Mask mandates continue to spark outrage as COVID-19 vaccine trials ramp up

Moderna COVID vaccine begins phase 3
Moderna COVID vaccine begins phase 3 03:30

For the first time in more than two weeks, Florida reported fewer than 9,000 new coronavirus cases, but it's no reason for anyone there to let down their guard. In Miami-Dade County, the number of COVID-19 hospitalizations went up Monday.

The news comes as Florida surpassed New York in confirmed coronavirus cases. Florida has no mandatory mask order, but one in Palm Beach County survived a legal challenge on Monday.

While Planet Fitness joined the number of companies now requiring face coverings, nationwide the controversy won't go away.

"They can't tell me I have to wear a mask," Florida resident Drew Read told CBS affiliate WINK-TV. "I'm not going to wear a mask to make somebody feel comfortable."

At a Minnesota Walmart, a couple protested by wearing masks with the Nazi symbol. They have since been banned from the store.

Walmart bans couple who wore swastika masks 04:36

Also sparking debate are plans to reopen schools in just a few weeks continues, there's new concern about cases in children. Florida reported a 34% increase in total cases in those under 17 over an eight-day period and a 23% jump in hospitalizations.

Dr. Marcos Mestre, with Miami's Nicklaus Children's Hospital, said children overall have better outcomes than older adults, but can infect others. Meanwhile, the Miami Marlins on Monday canceled its home opener after 12 players and two coaches tested positive.

"We're taking risks every day. Every day we're taking risks, so that's what players all around the league are doing," Marlins' manager Don Mattingly said.

The ripple effect is already putting the new season in question, with the league reportedly scrambling to trace the team's movements and contacts. "[It] really stinks, not going to lie and sugarcoat it, not good for anybody," Nationals' manager Dave Martinez said.

The Philadelphia Phillies game against the New York Yankees was also called off Monday night because the Marlins had used the dugout.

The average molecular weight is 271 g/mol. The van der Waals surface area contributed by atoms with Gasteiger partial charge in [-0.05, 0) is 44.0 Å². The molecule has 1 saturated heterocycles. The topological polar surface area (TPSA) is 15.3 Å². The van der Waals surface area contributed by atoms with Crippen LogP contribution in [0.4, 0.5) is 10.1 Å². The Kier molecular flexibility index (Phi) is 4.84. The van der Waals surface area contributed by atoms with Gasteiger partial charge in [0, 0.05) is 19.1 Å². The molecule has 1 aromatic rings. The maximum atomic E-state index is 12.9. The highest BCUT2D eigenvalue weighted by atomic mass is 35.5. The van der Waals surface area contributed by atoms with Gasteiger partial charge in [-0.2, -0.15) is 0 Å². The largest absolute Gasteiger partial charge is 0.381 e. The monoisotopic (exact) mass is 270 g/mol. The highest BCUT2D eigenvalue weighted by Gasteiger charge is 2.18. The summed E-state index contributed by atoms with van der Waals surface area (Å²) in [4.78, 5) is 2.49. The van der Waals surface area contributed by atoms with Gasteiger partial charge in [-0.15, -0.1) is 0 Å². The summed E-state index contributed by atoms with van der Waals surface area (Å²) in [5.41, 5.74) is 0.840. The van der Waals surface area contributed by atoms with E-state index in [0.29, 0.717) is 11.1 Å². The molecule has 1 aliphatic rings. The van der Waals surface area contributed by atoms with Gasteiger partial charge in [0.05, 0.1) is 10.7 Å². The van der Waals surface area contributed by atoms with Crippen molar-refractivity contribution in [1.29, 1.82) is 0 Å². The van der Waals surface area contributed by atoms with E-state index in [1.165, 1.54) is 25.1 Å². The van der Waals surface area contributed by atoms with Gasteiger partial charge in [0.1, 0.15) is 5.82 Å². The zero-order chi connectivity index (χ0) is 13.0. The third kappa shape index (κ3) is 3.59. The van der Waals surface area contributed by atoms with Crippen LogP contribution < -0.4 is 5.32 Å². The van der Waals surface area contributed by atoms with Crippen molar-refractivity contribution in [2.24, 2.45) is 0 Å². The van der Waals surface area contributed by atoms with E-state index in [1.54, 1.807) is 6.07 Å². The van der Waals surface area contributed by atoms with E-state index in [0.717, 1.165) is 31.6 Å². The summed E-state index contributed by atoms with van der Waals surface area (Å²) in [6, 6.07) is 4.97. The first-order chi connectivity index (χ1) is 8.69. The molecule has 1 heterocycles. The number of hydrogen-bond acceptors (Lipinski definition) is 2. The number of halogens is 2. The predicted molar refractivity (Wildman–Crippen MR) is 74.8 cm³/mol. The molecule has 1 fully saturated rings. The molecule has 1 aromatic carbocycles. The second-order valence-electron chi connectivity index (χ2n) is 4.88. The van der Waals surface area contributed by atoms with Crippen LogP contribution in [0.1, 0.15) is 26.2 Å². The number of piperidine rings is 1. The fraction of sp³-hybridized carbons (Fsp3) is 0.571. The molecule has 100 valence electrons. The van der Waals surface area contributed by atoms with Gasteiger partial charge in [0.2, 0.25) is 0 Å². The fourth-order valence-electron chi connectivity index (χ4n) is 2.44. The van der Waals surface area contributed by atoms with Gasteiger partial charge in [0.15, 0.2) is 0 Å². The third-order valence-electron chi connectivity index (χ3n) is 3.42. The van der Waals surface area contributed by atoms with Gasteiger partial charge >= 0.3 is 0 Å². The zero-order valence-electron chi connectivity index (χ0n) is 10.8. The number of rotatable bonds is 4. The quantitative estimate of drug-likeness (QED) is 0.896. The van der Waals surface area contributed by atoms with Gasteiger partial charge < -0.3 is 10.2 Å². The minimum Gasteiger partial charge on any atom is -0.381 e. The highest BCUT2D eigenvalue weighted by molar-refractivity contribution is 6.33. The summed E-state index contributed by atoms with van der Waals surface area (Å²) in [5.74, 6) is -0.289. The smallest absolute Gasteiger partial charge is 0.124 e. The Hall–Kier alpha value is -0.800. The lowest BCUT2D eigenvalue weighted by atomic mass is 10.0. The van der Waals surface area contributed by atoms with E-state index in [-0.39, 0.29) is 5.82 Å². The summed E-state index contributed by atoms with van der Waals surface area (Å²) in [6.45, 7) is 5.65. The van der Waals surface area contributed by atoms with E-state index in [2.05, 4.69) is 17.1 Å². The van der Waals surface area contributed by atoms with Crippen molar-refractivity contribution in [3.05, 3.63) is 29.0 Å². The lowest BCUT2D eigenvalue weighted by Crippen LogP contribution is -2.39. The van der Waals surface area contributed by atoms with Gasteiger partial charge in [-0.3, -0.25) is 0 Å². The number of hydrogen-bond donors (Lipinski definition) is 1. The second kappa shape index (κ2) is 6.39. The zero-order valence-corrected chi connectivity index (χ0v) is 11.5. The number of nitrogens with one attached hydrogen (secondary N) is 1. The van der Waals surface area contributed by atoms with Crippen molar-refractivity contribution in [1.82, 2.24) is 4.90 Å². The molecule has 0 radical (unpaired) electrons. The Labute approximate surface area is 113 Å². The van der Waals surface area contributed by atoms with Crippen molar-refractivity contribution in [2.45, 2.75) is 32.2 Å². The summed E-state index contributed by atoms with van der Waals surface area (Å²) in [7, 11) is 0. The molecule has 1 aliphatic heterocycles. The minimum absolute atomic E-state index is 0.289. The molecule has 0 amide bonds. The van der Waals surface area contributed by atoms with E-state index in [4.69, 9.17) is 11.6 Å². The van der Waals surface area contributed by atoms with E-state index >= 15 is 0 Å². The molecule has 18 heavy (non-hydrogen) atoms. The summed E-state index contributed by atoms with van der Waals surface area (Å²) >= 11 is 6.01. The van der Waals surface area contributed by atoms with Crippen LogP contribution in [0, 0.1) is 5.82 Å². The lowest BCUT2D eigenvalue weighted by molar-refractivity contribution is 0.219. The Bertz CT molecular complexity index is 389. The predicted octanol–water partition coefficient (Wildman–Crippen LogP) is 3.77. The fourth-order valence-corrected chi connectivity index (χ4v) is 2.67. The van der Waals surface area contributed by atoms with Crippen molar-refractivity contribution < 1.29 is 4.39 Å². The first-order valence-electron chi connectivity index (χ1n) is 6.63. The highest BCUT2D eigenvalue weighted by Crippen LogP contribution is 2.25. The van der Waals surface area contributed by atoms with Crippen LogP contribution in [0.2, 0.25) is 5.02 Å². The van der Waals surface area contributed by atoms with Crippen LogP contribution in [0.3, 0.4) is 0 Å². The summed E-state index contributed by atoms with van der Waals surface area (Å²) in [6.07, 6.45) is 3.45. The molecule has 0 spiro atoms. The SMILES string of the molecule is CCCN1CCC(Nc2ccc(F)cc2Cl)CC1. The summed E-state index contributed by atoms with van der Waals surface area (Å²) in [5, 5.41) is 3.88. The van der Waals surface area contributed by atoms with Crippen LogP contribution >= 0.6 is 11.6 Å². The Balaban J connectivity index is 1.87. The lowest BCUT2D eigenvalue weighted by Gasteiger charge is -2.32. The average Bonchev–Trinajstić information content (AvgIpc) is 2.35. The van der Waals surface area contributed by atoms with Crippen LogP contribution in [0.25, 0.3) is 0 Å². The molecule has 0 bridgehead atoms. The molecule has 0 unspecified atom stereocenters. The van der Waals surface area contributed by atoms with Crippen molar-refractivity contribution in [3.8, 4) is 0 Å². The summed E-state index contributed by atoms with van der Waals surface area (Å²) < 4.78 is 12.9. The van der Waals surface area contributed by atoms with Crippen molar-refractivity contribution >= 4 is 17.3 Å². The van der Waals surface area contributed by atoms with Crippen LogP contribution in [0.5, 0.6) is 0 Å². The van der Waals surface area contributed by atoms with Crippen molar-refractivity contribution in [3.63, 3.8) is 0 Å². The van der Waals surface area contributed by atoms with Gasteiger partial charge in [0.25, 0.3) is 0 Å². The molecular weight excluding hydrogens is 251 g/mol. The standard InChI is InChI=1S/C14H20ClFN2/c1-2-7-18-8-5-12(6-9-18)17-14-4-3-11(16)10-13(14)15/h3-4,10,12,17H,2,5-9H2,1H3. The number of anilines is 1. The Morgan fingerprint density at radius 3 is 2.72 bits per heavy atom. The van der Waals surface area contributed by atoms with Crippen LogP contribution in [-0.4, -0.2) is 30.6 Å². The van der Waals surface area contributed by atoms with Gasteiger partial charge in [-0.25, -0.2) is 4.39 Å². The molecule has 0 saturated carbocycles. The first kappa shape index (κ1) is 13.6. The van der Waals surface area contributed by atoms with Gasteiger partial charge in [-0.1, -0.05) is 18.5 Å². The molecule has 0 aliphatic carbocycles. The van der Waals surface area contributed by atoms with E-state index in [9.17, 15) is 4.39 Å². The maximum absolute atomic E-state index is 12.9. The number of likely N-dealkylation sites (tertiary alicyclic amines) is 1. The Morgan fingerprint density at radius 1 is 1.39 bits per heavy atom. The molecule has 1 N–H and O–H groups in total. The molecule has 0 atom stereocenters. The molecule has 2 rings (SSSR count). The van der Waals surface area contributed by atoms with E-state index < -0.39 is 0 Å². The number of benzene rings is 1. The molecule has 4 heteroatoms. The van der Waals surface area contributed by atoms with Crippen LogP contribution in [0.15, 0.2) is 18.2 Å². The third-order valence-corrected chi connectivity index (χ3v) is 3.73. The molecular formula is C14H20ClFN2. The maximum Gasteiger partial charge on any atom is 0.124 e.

The world's biggest COVID-19 vaccine study launched

In a glimmer of hope, the final phase of testing in the world's biggest COVID vaccine study launched Monday. The first of 30,000 participants are now receiving experimental shots.

The vaccine was developed by the National Institutes of Health and the Massachusetts biotech company Moderna. It's one of several possible vaccines — showing some progress — yet with no real promise of being effective.

Dawn Baker, a TV anchor at CBS affiliate WTOC-TV in Savannah, Georgia, is one of the people who took part in the vaccine trial.

"I feel like nothing happened today, even though I know something very big did," she said. "I got tired of sitting here worried that I can't do any more than wear a mask and try to stay away from people."

Each participant will receive a second dose 28 days later and will be monitored to see if the vaccine can effectively prevent infection. Half of the patients received the vaccine and the others will get a placebo.

The Moderna vaccine is a new kind of technology that uses a piece of RNA or genetic code that tells the cells in the body to make a modified "safe" version of viral protein. In turn, that protein triggers an immune response to fight the coronavirus.

Across the country, social interactions appear to be fueling the spread. Nearly three dozen lifeguards in two New Jersey towns tested positive after gatherings, while 10 firefighters and 13 lifeguards tested positive in California's Newport Beach. Forty members of a church in Alabama became infected after attending services.